Wayward elephant seal tries to cross Highway 37

An unusual traffic hazard along Highway 37 in Sonoma County on Monday had officers from the California Highway Patrol and researchers from the Marine Mammal Center playing a game of chicken with a 500 pound wayward elephant seal.

- An unusual traffic hazard along Highway 37 in Sonoma County on Monday had officers from the California Highway Patrol and researchers from the Marine Mammal Center playing a game of chicken with a 500 pound wayward elephant seal.
 

"This is, I think, the fourth time she's come out of water and tried to cross the median on Highway 37," said Barbie Halaska of the Marine Mammal Center. "So we're really afraid that when it gets darker later on she might become a big speedbump."

The seal, believed to be female and possibly pregnant, was first spotted around 1:00 p.m. Monday near the intersection of Highways 37 and 121. "That wall, the center divide wall right here," CHP Officer Andrew Barclay said pointing to concrete barrier where the seal was first seen trying to make her escape. "We quickly realized 500 pounds of elephant seal is not going to be easy to move!"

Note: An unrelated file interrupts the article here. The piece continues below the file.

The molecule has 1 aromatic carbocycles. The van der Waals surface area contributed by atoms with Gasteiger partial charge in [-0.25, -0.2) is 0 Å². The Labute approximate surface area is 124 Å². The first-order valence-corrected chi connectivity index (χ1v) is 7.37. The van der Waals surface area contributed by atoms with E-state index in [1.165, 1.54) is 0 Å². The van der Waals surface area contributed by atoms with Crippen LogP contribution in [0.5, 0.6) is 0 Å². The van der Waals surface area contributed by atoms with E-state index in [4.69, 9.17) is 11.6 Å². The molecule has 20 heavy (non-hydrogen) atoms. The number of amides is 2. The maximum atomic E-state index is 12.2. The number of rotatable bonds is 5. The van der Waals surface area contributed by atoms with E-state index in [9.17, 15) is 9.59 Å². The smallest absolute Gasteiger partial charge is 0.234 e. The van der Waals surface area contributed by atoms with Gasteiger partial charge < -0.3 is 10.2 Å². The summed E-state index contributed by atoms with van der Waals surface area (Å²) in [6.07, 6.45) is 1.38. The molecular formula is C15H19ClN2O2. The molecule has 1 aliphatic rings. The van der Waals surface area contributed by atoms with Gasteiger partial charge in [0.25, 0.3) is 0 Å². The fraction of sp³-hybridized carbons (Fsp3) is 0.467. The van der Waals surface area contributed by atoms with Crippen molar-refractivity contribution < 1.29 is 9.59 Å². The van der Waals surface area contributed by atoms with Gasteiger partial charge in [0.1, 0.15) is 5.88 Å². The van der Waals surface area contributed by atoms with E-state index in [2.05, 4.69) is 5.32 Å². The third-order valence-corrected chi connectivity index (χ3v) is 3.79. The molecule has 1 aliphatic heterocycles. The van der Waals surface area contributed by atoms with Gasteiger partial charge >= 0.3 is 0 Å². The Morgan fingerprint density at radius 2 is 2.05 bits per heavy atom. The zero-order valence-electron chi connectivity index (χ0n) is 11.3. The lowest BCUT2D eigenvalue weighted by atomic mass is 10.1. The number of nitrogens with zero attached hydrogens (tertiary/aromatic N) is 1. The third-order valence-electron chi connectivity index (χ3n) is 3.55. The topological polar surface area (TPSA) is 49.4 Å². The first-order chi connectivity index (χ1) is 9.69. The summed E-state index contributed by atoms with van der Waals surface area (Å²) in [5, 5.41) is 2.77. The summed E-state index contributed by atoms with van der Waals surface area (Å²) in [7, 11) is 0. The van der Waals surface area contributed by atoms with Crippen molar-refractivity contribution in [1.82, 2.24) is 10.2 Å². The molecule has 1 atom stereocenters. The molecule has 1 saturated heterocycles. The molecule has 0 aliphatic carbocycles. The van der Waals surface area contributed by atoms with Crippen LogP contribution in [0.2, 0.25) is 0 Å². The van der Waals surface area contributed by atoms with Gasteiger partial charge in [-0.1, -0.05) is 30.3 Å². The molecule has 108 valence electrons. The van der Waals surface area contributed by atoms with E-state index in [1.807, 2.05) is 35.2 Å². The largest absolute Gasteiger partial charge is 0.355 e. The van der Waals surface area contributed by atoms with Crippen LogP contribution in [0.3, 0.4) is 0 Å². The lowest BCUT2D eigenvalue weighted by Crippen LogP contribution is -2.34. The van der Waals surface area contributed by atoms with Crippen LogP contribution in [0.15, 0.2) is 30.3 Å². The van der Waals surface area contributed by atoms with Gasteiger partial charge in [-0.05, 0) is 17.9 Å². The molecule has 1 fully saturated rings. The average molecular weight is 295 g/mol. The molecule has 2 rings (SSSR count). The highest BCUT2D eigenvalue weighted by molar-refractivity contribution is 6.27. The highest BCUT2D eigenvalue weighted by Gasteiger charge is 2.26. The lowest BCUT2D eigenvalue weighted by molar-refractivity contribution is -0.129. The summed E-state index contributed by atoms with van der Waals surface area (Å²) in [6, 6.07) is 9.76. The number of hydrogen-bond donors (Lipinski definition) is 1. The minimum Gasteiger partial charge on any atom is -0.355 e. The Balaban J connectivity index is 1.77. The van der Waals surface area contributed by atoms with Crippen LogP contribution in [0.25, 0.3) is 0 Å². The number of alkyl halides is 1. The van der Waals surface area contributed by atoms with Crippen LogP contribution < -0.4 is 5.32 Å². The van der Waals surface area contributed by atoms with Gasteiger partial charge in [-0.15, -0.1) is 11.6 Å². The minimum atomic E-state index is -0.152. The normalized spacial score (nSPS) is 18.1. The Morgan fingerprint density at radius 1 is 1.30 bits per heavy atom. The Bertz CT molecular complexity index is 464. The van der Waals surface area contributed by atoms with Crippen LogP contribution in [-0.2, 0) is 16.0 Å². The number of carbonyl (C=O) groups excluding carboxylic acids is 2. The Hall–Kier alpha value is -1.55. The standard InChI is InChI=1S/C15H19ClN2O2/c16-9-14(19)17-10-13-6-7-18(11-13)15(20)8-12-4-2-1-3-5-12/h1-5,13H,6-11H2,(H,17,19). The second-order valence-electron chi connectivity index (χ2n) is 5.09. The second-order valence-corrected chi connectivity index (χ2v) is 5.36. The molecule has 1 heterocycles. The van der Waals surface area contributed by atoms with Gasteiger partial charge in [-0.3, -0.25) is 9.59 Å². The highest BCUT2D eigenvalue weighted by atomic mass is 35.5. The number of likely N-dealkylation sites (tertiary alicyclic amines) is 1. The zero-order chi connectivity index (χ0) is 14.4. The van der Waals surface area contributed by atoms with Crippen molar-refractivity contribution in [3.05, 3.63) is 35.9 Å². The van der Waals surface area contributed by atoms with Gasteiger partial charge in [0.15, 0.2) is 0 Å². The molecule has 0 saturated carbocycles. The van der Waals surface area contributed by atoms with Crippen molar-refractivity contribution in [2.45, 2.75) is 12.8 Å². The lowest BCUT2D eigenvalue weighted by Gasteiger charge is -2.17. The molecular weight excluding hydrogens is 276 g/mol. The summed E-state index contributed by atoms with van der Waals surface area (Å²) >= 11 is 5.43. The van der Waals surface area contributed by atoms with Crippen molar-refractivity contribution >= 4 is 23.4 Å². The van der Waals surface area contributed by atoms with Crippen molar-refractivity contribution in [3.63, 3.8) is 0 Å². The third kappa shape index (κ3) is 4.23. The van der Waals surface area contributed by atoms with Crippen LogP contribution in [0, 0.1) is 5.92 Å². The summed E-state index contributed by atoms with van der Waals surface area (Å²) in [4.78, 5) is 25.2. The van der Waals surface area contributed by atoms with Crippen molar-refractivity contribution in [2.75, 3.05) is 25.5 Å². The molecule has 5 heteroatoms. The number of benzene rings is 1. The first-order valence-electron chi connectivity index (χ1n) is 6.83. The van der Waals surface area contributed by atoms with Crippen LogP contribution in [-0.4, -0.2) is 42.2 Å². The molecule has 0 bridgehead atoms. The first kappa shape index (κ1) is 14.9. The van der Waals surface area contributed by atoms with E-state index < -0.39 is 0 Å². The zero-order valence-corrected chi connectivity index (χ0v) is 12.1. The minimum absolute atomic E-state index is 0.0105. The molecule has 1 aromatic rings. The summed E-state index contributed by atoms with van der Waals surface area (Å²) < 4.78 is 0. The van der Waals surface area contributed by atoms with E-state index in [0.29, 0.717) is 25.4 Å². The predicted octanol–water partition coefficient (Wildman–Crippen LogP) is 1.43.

With the guidance of researchers at the Marine Mammal Center, they used boards to coral the seal back towards the water. "That's where she grabbed the board with her very large powerful mouth," Officer Barclay said pointing to a gouge in a board. "She could actually tear the board from your hands if you don't hold it the proper way," explained Halaska.

Several times the seal was ushered back to the water, only to make a run for the highway again. It kept marine mammal experts and the CHP busy until sunset. "We're waiting to see if she comes back out onto the road," Halaska said. "If she comes back out onto the road, we're hoping to be able to put her into a carrier to take her to a different location."

Elephant seals tend to stay on the ocean side of the Bay. Marine mammal experts don't know how this one got so lost. Those monitoring the seal left at sunset, saying the low tide would make it too difficult for her to get out of the water. They're hoping the elephant seal will go back out in the Bay with the tide. If not, a monitor will be standing lookout when the tide comes back in at 3:00 a.m. Tuesday.

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